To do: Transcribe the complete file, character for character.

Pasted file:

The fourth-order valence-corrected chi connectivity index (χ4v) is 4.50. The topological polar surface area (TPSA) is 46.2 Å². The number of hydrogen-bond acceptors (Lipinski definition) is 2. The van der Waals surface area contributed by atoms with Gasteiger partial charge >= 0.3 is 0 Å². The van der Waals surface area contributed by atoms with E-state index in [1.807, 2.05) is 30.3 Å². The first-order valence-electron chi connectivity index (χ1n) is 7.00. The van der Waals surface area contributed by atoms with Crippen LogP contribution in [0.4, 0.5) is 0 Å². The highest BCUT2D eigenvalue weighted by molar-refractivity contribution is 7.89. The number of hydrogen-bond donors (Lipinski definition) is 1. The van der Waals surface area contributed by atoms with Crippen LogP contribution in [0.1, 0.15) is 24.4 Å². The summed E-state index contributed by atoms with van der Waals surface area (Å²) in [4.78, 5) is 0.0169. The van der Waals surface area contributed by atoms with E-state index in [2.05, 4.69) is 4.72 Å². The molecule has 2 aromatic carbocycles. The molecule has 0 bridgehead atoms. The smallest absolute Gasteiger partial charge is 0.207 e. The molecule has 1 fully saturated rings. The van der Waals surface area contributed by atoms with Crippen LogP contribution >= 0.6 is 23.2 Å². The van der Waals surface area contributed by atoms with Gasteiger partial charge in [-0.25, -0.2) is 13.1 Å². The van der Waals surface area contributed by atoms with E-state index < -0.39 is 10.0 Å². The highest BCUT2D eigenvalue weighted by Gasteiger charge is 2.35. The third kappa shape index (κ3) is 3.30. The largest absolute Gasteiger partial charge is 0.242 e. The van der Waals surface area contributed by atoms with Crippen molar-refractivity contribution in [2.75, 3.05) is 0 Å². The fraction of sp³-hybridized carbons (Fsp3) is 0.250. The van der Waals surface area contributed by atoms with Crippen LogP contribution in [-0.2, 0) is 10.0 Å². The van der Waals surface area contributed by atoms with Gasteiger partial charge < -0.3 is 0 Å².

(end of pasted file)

The fourth-order valence-corrected chi connectivity index (χ4v) is 4.50. The topological polar surface area (TPSA) is 46.2 Å². The number of hydrogen-bond acceptors (Lipinski definition) is 2. The van der Waals surface area contributed by atoms with Gasteiger partial charge >= 0.3 is 0 Å². The van der Waals surface area contributed by atoms with E-state index in [1.807, 2.05) is 30.3 Å². The first-order valence-electron chi connectivity index (χ1n) is 7.00. The van der Waals surface area contributed by atoms with Crippen LogP contribution in [0.4, 0.5) is 0 Å². The highest BCUT2D eigenvalue weighted by molar-refractivity contribution is 7.89. The number of hydrogen-bond donors (Lipinski definition) is 1. The van der Waals surface area contributed by atoms with Crippen LogP contribution in [0.1, 0.15) is 24.4 Å². The summed E-state index contributed by atoms with van der Waals surface area (Å²) in [4.78, 5) is 0.0169. The van der Waals surface area contributed by atoms with E-state index in [2.05, 4.69) is 4.72 Å². The molecule has 2 aromatic carbocycles. The molecule has 0 bridgehead atoms. The smallest absolute Gasteiger partial charge is 0.207 e. The molecule has 1 fully saturated rings. The van der Waals surface area contributed by atoms with Crippen LogP contribution >= 0.6 is 23.2 Å². The van der Waals surface area contributed by atoms with Gasteiger partial charge in [-0.25, -0.2) is 13.1 Å². The van der Waals surface area contributed by atoms with E-state index < -0.39 is 10.0 Å². The highest BCUT2D eigenvalue weighted by Gasteiger charge is 2.35. The third kappa shape index (κ3) is 3.30. The largest absolute Gasteiger partial charge is 0.242 e. The van der Waals surface area contributed by atoms with Crippen molar-refractivity contribution in [2.75, 3.05) is 0 Å². The fraction of sp³-hybridized carbons (Fsp3) is 0.250. The van der Waals surface area contributed by atoms with Crippen LogP contribution in [-0.2, 0) is 10.0 Å². The van der Waals surface area contributed by atoms with Gasteiger partial charge < -0.3 is 0 Å².